Kalam Cosmological Argument--Premise One

The Cosmological Argument is one of the classical "proofs" for the existence of God. It has been re-worked several times to reach its present, most widely recognized form--i.e. the Kalam Cosmological Argument. The most popular proponent of this argument is William Lane Craig.

When I considered myself a Christian I went to one of his debates and believed he did a very good job with it. He used the Cosmological Argument very effectively against his opponent--though, in fairness, the guy Craig debated was a radio announcer who did not have any kind of former philosophical training (this was apparently before Craig decided to only debate PhDs).

This is how the Cosmological Argument is commonly presented:

1. Whatever begins to exist has a cause of its existence.
2. The universe began to exist.
2.1 Argument based on the impossibility of an actual infinite.
2.11 An actual infinite cannot exist.
2.12 An infinite temporal regress of events is an actual infinite.
2.13 Therefore, an infinite temporal regress of events cannot exist.
2.2 Argument based on the impossibility of the formation of an actual infinite by successive addition.
2.21 A collection formed by successive addition cannot be actually infinite.
2.22 The temporal series of past events is a collection formed by successive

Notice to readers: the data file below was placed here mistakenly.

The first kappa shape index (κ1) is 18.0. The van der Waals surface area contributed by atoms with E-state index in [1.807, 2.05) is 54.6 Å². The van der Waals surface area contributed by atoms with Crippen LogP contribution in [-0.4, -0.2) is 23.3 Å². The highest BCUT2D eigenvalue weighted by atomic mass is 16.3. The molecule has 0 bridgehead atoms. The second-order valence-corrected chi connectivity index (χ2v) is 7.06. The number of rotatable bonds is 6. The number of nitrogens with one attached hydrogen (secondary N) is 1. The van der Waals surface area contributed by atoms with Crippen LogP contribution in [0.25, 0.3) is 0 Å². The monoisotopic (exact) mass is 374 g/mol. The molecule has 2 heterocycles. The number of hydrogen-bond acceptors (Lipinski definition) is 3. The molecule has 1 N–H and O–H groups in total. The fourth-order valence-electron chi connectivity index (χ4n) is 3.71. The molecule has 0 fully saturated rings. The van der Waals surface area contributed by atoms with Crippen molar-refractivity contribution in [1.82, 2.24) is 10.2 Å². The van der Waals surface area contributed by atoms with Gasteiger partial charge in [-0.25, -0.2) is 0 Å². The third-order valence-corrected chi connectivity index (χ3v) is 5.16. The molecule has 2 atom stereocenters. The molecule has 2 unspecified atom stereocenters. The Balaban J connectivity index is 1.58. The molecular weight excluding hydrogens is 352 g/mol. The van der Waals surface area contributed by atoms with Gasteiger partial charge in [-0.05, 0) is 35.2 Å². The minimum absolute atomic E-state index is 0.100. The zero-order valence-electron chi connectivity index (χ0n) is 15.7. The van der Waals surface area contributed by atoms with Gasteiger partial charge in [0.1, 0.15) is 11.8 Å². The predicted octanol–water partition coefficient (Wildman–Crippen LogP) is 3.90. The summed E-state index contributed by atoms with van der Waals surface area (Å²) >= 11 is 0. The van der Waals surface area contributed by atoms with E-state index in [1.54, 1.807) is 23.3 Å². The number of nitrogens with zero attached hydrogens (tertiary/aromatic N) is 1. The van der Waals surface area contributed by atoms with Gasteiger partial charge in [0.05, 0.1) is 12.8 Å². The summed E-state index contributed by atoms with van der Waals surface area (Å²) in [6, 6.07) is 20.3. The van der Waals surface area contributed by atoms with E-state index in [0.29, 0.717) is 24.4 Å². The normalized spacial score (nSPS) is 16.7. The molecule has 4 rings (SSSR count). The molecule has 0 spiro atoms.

2.23 Therefore, the temporal series of past events cannot be actually infinite.
3. Therefore, the universe has a cause of its existence.


Let B = the predication "begins to exist"
Let C = the predication "has a cause of existence"
Let u = "the universe"

"For every x, if x begins to exist, then x has a cause of existence. The universe begins to exist, therefore the universe has a cause of existence."

The most devastating critique I've ever read of this argument was, ironically, from Christian philosopher, Alvin Plantinga, in his book God and Other Minds. He concentrated his critique on the second and third premises and their defenses, though he only begrudgingly conceded the first premise.

Usually, people do accept the first premise and deal with subsequent premises and their defenses (e.g. that there cannot be infinite regress, etc). I'm not sure, however, that even this first premise can be maintained.

[I am indebted to Dan Barker for the following critique. The idea and some of the examples are his and can be found here.]

In the first premise, the proponent of this argument appears to be making a category mistake. The theist says that "whatever [thing--the word is implicit]" that begins to exist must have a cause. The theist, then, switches that "thing" to "the universe." The problem, here, is that it may be inappropriate to treat the universe in the same way one treats some "thing" in the universe.

For example, let's say that I have a number set in this form: [2,4,6,8 . . .]. From studying "inside" the set, I draw the conclusion that every thing is two counts away from the next thing. My statement is perfectly valid inside the set. Two is two counts from four, four is two counts from six, etc.

But the rule that is valid within the set is not necessarily valid of the set itself. Let's say that my set above is in a list of sets. Set 1 is in the form [1,2,3,4 . . .], the set I mentioned above is Set 2, the next set in the list, Set 3, is in the form [3,6,9,12 . . .].

Now, I extracted a rule from Set 2 that says everything is two counts away from the next thing. If I applied this rule to the set itself, however, my statement would not be true. Set 2 is neither two counts away from Set 1 nor two counts away from Set 3.